What is your opinion of the A.J. Pierzynski signing?
MJH on accountability
Elvis, my man, I'm afraid you are dodging the numbers. Matt Harrison is no Koufax, and certainly no prime Roger Clemens. He is gritty, he is consistent, and he is uncanny at turning above average stuff into fringe-great results, at times. He is the model of what pitching should look like if you don't possess 1-2 great put-away, strikeout pitches. He has surpassed everyone's expectations, and may be Mike Maddux's finest project he's ever turned out.
But he is not extraordinary. He is not a great, can't-miss pitcher. He will not sustain his 3.04 ERA down the stretch this season, and, in fact, will probably be between 3.4 and 3.6, and I'm inclined to think it may be even higher than that.
In Harrison's 47 starts since May 22 last year he's averaged 6.5 innings per start, with a 1.25 WHIP and an ERA of 3.10.
The team is 34-13 in those 47 starts.
Run that out over a 162 game season and you've got a 117 win season.
Yes, it doesn't work that way, but if everyone on our staff was pitching as well as Harrison, we'd be killing it.
Sorry I started another thread before noting this one.
Harrison is a number 1.
It is ONLY his low strikeout totals that prevent people from viewing him that way.
He's a season and a half into this run. It isn't a fluke.
Guy, a season and a half sounds like a large sample. But for a starting pitcher it really isn't. These guys only pitch 200 inn. per year. That's the equivalent of 22 games. That's just not a v. large sample. I can go back and find all kinds of examples of mediocre and even bad pitchers who got good results for a season or 2.
Think about all the luck involved in pitching. It's not just BABIP and strand rate and HR/FB rate. Sometimes a pitcher hangs a ball over the middle and the batter fouls it off instead of hitting it 450 feet. Sometimes a pitcher gives up a solo HR instead of a grand slam. Some seasons a pitcher gets lucky and doesn't have many games against good offenses. Sometimes a pitcher just happens to have his best stuff against a great offense that would've crushed his avg. stuff. It takes a large sample for luck to even out.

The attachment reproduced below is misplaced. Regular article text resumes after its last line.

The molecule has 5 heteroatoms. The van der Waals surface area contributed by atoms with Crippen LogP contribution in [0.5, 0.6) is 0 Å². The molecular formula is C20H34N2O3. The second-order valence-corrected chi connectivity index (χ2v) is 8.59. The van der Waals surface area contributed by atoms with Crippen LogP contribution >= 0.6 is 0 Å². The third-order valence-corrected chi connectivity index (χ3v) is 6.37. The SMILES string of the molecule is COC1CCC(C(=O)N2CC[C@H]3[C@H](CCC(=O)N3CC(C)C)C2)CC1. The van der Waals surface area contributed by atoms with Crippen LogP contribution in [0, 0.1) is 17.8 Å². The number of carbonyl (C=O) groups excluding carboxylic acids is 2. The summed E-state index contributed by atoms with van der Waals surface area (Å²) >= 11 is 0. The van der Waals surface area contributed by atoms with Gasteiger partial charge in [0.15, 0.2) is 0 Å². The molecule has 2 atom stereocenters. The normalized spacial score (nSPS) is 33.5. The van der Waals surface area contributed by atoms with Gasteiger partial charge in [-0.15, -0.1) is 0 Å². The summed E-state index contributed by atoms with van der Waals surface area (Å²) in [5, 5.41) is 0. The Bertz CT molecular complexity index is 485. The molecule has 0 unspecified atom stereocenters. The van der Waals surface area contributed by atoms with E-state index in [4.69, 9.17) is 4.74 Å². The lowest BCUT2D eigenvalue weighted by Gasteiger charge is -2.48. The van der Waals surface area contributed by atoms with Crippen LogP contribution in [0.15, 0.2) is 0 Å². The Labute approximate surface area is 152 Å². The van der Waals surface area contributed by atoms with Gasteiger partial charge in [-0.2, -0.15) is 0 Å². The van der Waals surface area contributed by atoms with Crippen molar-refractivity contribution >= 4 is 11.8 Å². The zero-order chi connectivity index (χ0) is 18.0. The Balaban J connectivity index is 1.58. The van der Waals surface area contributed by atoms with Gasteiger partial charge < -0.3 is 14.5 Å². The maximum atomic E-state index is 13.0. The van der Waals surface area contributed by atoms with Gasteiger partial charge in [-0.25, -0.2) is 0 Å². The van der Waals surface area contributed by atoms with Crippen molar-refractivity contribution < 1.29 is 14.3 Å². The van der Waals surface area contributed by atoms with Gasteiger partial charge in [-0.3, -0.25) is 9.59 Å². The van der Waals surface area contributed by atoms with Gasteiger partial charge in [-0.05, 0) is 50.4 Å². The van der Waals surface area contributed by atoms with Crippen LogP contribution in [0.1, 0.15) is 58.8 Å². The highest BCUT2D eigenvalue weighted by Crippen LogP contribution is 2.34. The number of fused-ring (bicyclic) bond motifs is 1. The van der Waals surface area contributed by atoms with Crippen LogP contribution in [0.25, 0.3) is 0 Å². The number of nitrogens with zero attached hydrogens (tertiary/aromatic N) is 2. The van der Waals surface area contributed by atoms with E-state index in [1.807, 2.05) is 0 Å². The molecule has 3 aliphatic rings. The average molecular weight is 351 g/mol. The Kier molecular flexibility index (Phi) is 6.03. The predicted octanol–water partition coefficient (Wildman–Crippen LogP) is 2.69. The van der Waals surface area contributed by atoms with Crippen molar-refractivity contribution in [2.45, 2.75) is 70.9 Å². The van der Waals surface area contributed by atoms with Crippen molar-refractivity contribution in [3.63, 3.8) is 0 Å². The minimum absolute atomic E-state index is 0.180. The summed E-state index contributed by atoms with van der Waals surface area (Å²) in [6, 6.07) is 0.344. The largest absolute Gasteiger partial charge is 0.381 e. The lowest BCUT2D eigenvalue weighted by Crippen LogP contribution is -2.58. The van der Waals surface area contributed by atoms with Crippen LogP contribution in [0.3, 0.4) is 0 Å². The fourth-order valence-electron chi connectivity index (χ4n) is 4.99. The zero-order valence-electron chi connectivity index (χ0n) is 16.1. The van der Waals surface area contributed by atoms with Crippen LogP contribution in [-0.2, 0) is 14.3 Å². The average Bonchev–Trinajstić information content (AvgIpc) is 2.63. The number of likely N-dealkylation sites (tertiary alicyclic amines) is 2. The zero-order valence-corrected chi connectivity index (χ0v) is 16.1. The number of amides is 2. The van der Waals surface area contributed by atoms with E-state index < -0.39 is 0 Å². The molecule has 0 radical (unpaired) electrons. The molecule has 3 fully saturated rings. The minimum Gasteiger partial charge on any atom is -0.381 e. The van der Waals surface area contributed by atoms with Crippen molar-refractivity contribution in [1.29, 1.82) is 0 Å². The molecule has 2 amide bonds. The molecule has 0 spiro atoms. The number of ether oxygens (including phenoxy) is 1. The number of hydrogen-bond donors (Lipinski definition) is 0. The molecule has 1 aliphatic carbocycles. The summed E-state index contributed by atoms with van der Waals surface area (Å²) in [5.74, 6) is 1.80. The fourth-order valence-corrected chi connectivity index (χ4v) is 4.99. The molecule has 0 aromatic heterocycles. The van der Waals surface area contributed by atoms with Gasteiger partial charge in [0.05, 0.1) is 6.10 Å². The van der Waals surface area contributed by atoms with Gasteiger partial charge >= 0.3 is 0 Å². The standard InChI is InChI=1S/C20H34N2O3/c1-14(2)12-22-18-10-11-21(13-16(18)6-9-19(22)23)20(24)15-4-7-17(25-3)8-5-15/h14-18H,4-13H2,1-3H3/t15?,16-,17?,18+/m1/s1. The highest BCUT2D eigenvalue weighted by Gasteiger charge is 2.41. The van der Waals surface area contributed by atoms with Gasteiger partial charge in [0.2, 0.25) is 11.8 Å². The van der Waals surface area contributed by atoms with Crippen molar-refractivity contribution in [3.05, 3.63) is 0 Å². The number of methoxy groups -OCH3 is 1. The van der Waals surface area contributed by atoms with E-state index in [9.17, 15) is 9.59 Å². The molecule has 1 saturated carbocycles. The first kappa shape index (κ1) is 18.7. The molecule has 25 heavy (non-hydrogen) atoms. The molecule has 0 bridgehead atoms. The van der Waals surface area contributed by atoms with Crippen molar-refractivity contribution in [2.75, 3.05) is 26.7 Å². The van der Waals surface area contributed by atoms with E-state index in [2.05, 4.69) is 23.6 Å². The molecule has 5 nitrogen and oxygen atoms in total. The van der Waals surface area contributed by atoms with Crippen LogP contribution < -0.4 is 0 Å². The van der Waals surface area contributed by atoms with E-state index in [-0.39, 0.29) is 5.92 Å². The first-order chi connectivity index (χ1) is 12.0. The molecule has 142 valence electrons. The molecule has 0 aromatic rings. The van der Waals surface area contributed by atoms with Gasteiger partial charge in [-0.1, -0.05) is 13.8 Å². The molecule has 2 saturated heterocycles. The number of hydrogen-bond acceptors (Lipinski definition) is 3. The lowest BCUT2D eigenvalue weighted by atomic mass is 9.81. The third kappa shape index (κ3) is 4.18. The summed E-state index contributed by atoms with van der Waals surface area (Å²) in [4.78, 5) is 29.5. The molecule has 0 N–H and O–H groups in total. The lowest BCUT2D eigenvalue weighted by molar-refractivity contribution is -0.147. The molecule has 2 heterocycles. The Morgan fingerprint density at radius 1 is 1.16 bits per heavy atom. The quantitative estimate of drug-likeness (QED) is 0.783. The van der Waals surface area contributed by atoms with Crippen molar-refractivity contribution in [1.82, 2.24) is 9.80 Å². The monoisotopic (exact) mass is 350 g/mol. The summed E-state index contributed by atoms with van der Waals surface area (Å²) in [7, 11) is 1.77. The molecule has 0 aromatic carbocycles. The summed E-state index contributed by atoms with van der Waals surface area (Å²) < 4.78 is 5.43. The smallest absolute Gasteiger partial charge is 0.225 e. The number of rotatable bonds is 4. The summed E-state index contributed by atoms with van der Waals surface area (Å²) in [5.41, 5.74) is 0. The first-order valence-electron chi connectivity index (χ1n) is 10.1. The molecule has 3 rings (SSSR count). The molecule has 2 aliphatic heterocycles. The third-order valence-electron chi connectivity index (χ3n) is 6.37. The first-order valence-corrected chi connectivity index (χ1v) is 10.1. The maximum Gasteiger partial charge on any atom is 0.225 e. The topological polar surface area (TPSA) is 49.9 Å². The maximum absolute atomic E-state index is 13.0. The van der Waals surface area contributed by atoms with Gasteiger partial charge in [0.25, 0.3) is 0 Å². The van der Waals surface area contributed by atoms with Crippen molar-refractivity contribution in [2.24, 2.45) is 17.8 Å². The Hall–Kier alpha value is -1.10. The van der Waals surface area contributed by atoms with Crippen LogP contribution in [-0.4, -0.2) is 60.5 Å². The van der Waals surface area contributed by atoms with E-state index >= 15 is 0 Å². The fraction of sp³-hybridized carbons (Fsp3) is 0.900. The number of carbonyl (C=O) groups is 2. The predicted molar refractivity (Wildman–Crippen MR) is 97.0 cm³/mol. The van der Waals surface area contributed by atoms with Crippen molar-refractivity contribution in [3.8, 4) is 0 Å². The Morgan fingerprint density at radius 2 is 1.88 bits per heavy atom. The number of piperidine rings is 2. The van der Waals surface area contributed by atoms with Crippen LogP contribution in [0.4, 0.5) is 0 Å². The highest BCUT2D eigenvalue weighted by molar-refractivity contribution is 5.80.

Again, anyone who thinks that Harrison hasn't been lucky this season in terms of BABIP, strand rate, and HR/FB rate is effectively claiming that Harrison is on a level with Sandy Koufax and peak-level Roger Clemens. In that case, the Rangers should give him a $150 mil contract w/o blinking an eye. I don't think so!
I've been a Harrison critic in the past, but now I don't give a shit. He is becoming one of my favorite Rangers. He is the sort of quiet role model that guys should be looking up to. I just hope his regular season success translates to postseason success.
Guy, Harrison isn't a number 1.
Harrison hasn't been lucky with BABIP. He has been lucky with LOB%. He has been somewhat lucky with his HR/FB but there hasn't been over-performance to conclusively state that one way or the other; therefore, it is mostly random variation with an unstable metric. That being said, these 3 metrics alone aren't enough to classify a pitcher. In addition to those statistics, it's Clemens' and Koufax's respective K% and K/BB rates that set them apart as well. FIP and xFIP would acknowledge the apparent differences in true talent...but we really don't need any of these metrics to tell that Harrison isn't that class of pitcher.
However, let's give credit where credit is due - Harrison has out-performed *some* of his peripherals, but as RFan has stated, even 2 years is not enough data to call that a trend. He will always have solid, above average stuff but to paint him an ACE type TORP is off-base. His results are extremely nice, but, like in most cases, the process inputs matter. You take Harrison and put him on the Tigers and the results are mildly to dramatically different (and I would guarantee that it would adversely effect his numbers even while adjusting for park effects).
Harrison is quite the enigma. I believe he is an excellent pitcher, although falling just short of a TORP. He does not quite have swing-and-miss stuff, but he has enough movement on all his pitches around the plate that it is extremely difficult for batters to judge where it will be and square up on it. Because he gets a lot of weak contact, I think his BABIP and HR/FB rates may not regress too much. He gets out of a lot of scoring situations because he does induce a lot of DPs and pop-ups where runners cannot advance.